Analysing satellite images, Paris-based company Kayrros SAS has detected huge plumes of methane gas over Bangladesh, reports the Bloomberg.
Citing 12 highest rates of methane emission over Bangladesh this year, the report published on Thursday said, "One of the countries vulnerable to climate change has also been revealed as a major contributor of methane."
The report titled "Mysterious Plumes of Methane Gas Appear Over Bangladesh" came to this conclusion observing satellites images that show large, frequent emissions over Dhaka.
It quoted Yotam Ariel, founder of Bluefield Technologies Inc, saying: "Our analysis shows that Bangladesh has some of the highest methane emissions in the world that can be detected by satellites."
Stephane Germain, president of GHGSat Inc, which also picked up the plumes, said: "It has the strongest sustained emissions we have seen to date where we can't clearly identify the source."
The report, however, hinted at a combination of sources, including paddy fields, landfills, leaky natural gas pipelines and coal stockpiles.
Bangladeshi scientists said there is no scientific proof that plume of methane originated from Bangladesh as methane is lighter than carbon dioxide and it may go up to 30km up in the atmosphere.
So, the plumes could have come from anywhere, the said.
"Carbon isotope analysis of the methane is necessary to know its origin," said Dr Ahsan Uddin, a Bangladeshi climate scientist.
He said detection of plumes of methane in Bangladesh sky does not necessarily mean that it is emitted from Bangladesh.
More or less, all the countries in this region are conducting similar activities like growing rice, filling wetland, and they might have leaky natural gas pipelines and stockpiles of coals which release methane gas, Ahsan added.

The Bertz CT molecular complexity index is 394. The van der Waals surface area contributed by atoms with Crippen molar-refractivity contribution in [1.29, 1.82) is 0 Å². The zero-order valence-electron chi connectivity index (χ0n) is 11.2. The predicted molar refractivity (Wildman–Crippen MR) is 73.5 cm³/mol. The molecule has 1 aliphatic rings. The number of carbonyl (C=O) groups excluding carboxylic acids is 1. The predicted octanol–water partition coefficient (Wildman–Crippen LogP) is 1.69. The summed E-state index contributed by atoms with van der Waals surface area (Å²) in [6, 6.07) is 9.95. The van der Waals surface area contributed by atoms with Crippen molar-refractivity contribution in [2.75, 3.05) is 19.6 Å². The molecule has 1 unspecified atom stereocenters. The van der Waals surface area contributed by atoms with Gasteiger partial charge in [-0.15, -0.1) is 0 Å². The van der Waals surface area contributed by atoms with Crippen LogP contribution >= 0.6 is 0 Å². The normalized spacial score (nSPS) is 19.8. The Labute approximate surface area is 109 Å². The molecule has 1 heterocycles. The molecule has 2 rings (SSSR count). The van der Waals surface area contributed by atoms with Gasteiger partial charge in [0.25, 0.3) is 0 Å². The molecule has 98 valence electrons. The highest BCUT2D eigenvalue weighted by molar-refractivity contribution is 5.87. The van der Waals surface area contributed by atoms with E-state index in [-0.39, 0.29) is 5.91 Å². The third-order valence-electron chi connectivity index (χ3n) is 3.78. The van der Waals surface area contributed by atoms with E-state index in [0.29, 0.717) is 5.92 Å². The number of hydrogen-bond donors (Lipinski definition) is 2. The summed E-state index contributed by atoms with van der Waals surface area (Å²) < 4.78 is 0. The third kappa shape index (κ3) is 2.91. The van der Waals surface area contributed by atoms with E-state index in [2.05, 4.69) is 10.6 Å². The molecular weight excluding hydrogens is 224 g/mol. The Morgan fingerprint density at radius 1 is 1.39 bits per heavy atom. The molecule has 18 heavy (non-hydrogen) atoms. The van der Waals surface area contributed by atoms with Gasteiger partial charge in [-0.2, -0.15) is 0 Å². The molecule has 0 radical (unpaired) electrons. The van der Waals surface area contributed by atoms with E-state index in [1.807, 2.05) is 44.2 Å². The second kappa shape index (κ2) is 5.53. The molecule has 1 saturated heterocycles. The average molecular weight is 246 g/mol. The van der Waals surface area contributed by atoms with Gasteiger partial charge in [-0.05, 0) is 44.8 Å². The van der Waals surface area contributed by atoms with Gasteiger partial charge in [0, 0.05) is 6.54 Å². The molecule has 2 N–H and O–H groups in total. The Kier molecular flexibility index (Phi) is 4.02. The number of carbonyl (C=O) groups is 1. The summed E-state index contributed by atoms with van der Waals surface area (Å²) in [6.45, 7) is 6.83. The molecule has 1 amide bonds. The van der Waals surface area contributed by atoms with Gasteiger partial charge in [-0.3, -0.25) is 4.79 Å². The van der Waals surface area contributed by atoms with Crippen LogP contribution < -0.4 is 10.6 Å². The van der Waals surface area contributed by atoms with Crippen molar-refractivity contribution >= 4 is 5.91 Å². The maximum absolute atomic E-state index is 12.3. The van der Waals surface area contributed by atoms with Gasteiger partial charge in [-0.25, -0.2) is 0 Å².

"Regional countries, including China and India, are growing much more rice than us. We have only one coal mine in Barapukuria, but India has more than 1,000 such stockpiles while China has more than 2,500."
The scientist said Bangladesh's only big city is Dhaka and the per capita waste generation here is lower than its neighbours.
"Being the major contributors to greenhouse gas emissions, developed countries always try to blame developing nations for climate change," he said.
Among the four factors mentioned in the Bloomberg report, leaky gas pipelines could be a major source of methane emissions which is completely a management issue, Ahsan said.
"If it happens, the authorities need to increase the efficiency of gas pipe management and it can be resolved," he observed.
A researcher on effects of water management on greenhouse gas, Dr SM Mofizul Islam of Bangladesh Rice Research Institute (BRRI) said rice cultivation is not a big source of methane or greenhouse gas emission.
Globally, rice cultivation contributes 1.5 percent of total anthropogenic greenhouse gas emission, according to worlddata.info.
Mofizul said rice cultivation produces a small volume of methane which automatically turns into carbon dioxide and rice plants also reduce carbon dioxide through photosynthesis.
Dr Syed Hafizur Rahman of Jahangirnagar University also said the Bloomberg report was prepared based on an assumption and it was not based on any scientific research findings.
Bangladesh does not produce that much methane which could be detected by a satellite. Also, the overall greenhouse gas emission from Bangladesh is very negligible, he said.
As per the latest Ranking of Countries by Greenhouse Gas Emissions prepared by World Data Atlas, Bangladesh's position is 95th among 111 countries.
The country emits 105,14 tonnes of methane and 84.25 tonnes of carbon dioxide, making its per capita annual greenhouse gas emission only 1.16 tonnes, says World Data Atlas.
Asked about methane gas, Mirza Shaokat, director (planning) at the Department of Environment, said though Bangladesh does not produce much greenhouse gas, the country has taken initiatives to reduce it further.
"We have taken up some projects approved by the clean development mechanism [executive board]. Once implemented, the projects would help reduce emission of methane gas," he added.